Or maybe it made you really, really miserable, as is the case with honourable moaner-in-chief, our very own News and Features Editor James Laird:

“You can talk about the iPhone 7, new Apple Watch, and cringe opening reel with Tim Cook all you want – the real takeaway from the Apple event this week is that Pokémon Go is dead. That’s right, dead. And yes, I was wrong. I was obviously being far too optimistic when I recently said the ridiculous fad would last up to a year, because Apple’s belated attempt to jump on the Pokéwagon underlines the fact that no one other than a few token saddos  – the same ones that would whoop if Jony Ive dropped a wet fart – give two shits about the game anymore.

Why? Look at yourself in the mirror. What was your reaction when Apple and Niantic announced that a Pokémon Go app was coming to the Apple Watch?  Nothing. Because you don’t care, admit it.

Like me, you probably downloaded the game to see what all the fuss was about. Maybe, unlike me, you’re not a cynical sociopath and actually got some kind of enjoyment out of pretending to be five again. But the pleasure lasted about as long as your first orgasm, and when Apple and Nintendo tried to make out like it was still a thing, the truth finally dawned. You got up to grab another beer, maybe took out the rubbish. What you didn’t do is think: “Hurrah, now I can see how many calories I burn trying to find that Snorlax!” Because neither you, me, or any one else with a vague semblance of sanity care any more.

That’s what I learnt from this year’s iPhone launch: that it’s time to send Pokémon Go the way of Flappy Bird and delete it from Home screen.”

It’s a-me, Mario!

As we pack James off to anger management counselling, Games Editor Brett Phipps is here to offer an upbeat view on Nintendo’s new Mario game for the iPhone:

“The fear of Nintendo joining the world of mobile games was seeing classic titles shoehorned onto touch screens. The company has been very shrewd with making its first title a combination of the most recognisable character in gaming history and one of the most popular and familiar mobile gaming genres – the infinite runner.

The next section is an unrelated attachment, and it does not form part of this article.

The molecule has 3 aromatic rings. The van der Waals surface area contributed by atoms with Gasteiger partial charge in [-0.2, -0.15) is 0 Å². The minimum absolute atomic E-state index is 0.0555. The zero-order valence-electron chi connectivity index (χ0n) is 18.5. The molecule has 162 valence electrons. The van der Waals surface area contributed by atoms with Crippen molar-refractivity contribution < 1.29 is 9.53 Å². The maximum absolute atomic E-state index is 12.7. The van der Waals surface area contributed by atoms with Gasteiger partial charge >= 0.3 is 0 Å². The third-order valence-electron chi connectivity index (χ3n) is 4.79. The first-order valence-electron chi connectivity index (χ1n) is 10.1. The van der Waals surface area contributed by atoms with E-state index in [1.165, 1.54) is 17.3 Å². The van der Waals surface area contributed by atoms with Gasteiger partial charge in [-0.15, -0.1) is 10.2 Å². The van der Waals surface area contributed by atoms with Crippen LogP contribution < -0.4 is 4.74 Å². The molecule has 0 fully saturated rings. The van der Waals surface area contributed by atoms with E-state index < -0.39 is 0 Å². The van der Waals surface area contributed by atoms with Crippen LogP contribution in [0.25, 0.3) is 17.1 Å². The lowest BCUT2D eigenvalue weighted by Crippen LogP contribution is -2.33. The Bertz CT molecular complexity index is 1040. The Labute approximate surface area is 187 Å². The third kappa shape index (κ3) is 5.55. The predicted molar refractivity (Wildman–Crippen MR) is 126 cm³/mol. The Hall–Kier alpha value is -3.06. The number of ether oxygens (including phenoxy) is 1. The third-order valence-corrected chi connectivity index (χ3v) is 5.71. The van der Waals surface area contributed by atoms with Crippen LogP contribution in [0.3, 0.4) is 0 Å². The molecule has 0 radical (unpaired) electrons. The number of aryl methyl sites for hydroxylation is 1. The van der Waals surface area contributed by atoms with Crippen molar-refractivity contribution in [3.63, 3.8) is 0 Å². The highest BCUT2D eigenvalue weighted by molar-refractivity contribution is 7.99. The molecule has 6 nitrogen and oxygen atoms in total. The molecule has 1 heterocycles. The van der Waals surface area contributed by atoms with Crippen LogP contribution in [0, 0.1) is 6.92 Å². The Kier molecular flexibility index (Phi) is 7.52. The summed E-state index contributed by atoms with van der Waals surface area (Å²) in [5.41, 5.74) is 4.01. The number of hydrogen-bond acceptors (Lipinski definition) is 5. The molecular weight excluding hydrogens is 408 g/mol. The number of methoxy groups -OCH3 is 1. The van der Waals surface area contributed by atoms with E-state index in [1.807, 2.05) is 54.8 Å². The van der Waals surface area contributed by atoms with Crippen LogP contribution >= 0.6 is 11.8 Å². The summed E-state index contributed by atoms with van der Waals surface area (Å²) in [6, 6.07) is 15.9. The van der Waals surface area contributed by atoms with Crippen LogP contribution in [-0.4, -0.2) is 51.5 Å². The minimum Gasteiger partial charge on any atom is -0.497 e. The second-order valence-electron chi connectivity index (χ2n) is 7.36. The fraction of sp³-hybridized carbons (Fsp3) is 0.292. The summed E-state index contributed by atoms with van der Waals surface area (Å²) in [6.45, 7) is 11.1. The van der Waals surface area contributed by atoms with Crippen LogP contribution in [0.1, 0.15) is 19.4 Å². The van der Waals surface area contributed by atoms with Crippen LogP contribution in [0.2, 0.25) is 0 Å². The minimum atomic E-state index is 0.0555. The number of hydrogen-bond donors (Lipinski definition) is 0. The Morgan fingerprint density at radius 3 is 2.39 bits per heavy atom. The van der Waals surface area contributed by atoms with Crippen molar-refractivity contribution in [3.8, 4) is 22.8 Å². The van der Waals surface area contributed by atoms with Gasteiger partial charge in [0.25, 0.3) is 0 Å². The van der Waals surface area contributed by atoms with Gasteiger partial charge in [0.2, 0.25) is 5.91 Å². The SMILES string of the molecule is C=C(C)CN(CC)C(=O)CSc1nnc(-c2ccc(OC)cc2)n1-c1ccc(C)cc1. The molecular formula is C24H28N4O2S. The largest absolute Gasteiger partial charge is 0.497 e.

While I often fall away from the likes of Temple Run and Flappy Bird, the simple fact this is a Mario game, made by Nintendo, is enough to keep me very interested.”

Look past the pods

And last, but certainly not least, is Wearables Editor Richard Easton, who believes that despite the blunder-tactic AirPods, Apple’s keynote could be the best thing that’s every happened to your body:

“Aside from the hilarity of the AirPods, it felt like Apple finally knows what it wants to do with its Apple Watch. Apple has taken the fitness aspect and decided to really run with it. Just look at the Apple Watch Series 2 marketing on its website to see how important it is now, which is great. I’m actually really impressed that they’ve managed to pack in GPS and really bumped up the waterproofing to such an extent.

The fact that Apple has made such a big push also shows that the fitness aspect of wearables and smartwatches is a big deal to Joe consumer, too. Huzzah.”

That’s all from us, but let us know your views in the comments section below!

Watch the full keynote here:

Related: iPhone 8

Watch: iPhone 7 vs iPhone 7 Plus

What’s your take on the Apple keynote? Let us know in the comments.

Why trust our journalism?

Founded in 2003, Trusted Reviews exists to give our readers thorough, unbiased and independent advice on what to buy.

Today, we have millions of users a month from around the world, and assess more than 1,000 products a year.

author icon

Editorial independence

Editorial independence means being able to give an unbiased verdict about a product or company, with the avoidance of conflicts of interest. To ensure this is possible, every member of the editorial staff follows a clear code of conduct.

author icon

Professional conduct

We also expect our journalists to follow clear ethical standards in their work. Our staff members must strive for honesty and accuracy in everything they do. We follow the IPSO Editors’ code of practice to underpin these standards.